Sexually transmitted diseases are infections that are acquired and transmitted by sexual contact. Although virtually any infection may be transmitted during intimate contact, the term sexually transmitted disease is restricted to conditions that are largely dependent on sexual contact for their transmission and propagation in a population. The term venereal disease is literally synonymous with sexually transmitted disease but traditionally is associated with only five long-recognized diseases . Sexually transmitted diseases occasionally are acquired nonsexually, but in adults they are virtually never acquired by contact with contaminated intermediaries such as towels, toilet seats, or bathing facilities. However, some sexually transmitted infections are transmitted primarily by sexual contact in some settings and by nonsexual means in others
Sexually transmitted disease (STD) is a term used to describe more than 20 different infections that are transmitted through exchange of semen, blood, and other body fluids; or by direct contact with the affected body areas of people with STDs. Sexually transmitted diseases are also called venereal diseases.
Sexually transmitted diseases (STDs) are viral and bacterial infections passed from one person to another through sexual contact.
Adolescence is a time of opportunities and risk when many health behaviors are established. Although many of these behaviors are health-promoting, some are health-compromising, resulting in increasingly high rates of adolescent morbidity and mortality. For example, initiation of sexual intercourse and experimentation with alcohol and drugs are normative adolescent behaviors. However, these behaviors often result in negative health outcomes such as the acquisition of STDs. As a consequence of STDs, many adolescents experience serious health problems that often alter the course of their adult lives, including infertility, difficult pregnancy, genital and cervical cancer, neonatal transmission of infections, and AIDS (acquired immunodeficiency syndrome).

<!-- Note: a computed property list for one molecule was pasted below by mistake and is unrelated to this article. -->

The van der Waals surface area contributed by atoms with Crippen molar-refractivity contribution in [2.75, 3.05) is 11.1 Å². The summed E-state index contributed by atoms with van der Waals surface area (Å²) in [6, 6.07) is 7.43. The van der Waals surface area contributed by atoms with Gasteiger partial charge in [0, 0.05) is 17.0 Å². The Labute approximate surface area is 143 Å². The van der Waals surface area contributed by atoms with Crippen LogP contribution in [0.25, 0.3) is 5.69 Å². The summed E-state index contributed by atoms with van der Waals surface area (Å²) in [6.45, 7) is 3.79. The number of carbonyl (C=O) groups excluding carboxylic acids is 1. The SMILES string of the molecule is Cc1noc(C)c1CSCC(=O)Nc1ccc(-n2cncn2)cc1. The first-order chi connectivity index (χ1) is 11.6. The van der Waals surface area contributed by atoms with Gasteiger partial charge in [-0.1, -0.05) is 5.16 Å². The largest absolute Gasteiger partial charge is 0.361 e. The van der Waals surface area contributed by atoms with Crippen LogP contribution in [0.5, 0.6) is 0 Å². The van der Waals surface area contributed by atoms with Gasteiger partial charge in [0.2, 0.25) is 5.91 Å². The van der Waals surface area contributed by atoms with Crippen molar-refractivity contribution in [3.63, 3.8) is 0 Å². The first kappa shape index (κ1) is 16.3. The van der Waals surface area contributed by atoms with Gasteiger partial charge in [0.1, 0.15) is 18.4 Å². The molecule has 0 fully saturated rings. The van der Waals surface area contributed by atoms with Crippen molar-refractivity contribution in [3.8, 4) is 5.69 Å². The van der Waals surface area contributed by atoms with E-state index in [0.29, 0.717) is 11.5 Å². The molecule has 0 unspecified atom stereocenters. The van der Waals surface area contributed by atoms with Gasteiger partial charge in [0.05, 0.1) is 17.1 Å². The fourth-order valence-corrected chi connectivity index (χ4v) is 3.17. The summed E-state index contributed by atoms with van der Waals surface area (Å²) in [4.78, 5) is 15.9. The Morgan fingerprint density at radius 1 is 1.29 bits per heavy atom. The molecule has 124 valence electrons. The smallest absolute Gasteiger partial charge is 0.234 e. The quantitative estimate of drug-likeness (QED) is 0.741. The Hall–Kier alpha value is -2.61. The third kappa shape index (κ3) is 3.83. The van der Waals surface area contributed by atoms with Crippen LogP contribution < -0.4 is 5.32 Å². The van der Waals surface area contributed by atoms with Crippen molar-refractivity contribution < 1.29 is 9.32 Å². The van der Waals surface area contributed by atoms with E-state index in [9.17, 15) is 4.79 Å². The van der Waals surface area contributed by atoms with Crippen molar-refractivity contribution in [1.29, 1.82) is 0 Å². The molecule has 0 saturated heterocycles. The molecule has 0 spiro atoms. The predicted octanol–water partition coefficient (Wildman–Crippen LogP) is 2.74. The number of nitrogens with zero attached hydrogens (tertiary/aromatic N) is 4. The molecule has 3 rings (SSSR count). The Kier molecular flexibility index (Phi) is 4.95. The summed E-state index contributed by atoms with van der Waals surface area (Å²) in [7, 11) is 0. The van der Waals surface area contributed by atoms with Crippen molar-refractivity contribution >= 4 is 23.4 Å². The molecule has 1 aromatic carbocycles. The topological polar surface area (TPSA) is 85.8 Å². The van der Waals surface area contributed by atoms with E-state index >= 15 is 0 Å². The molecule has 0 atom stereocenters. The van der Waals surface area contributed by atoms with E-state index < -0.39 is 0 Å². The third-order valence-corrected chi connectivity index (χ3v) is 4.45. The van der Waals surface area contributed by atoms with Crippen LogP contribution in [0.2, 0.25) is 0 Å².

Some symptoms of STDs affect the genitals and reproductive organs:
- A woman who has an STD may bleed when she is not menstruating or has abnormal vaginal discharge. Vaginal burning, itching, and odor are common, and she may experience pain in her pelvic area while having sex.
- A discharge from the tip of the penis may be a sign that a man has an STD. Males may also have painful or burning sensations when they urinate.
- There may be swelling of the lymph nodes near the groin area.
- Both men and women may develop skin rashes, sores, bumps, or blisters near the mouth or genitals. Homosexual men frequently develop these symptoms in the area around the anus.
Prevention of STDs involves primary and secondary approaches. Primary prevention aims to educate individuals about the advantages of discriminate and safe sex (prevention by the use of condoms), about the symptoms of the common sexually transmitted diseases, and about how to seek care for them. It is also important to point out that some conditions may cause no symptoms, so that regular check-ups are advised for those who often change their partners.
Secondary prevention aims to encourage people to seek care without delay once the symptoms of a disease are recognized, to stop sexual intercourse until medical advice has been sought, and to adhere to the advice and treatment given. The final aspect of control is the tracing of the sexual contacts of the infected patient, who may have infection without being aware of it.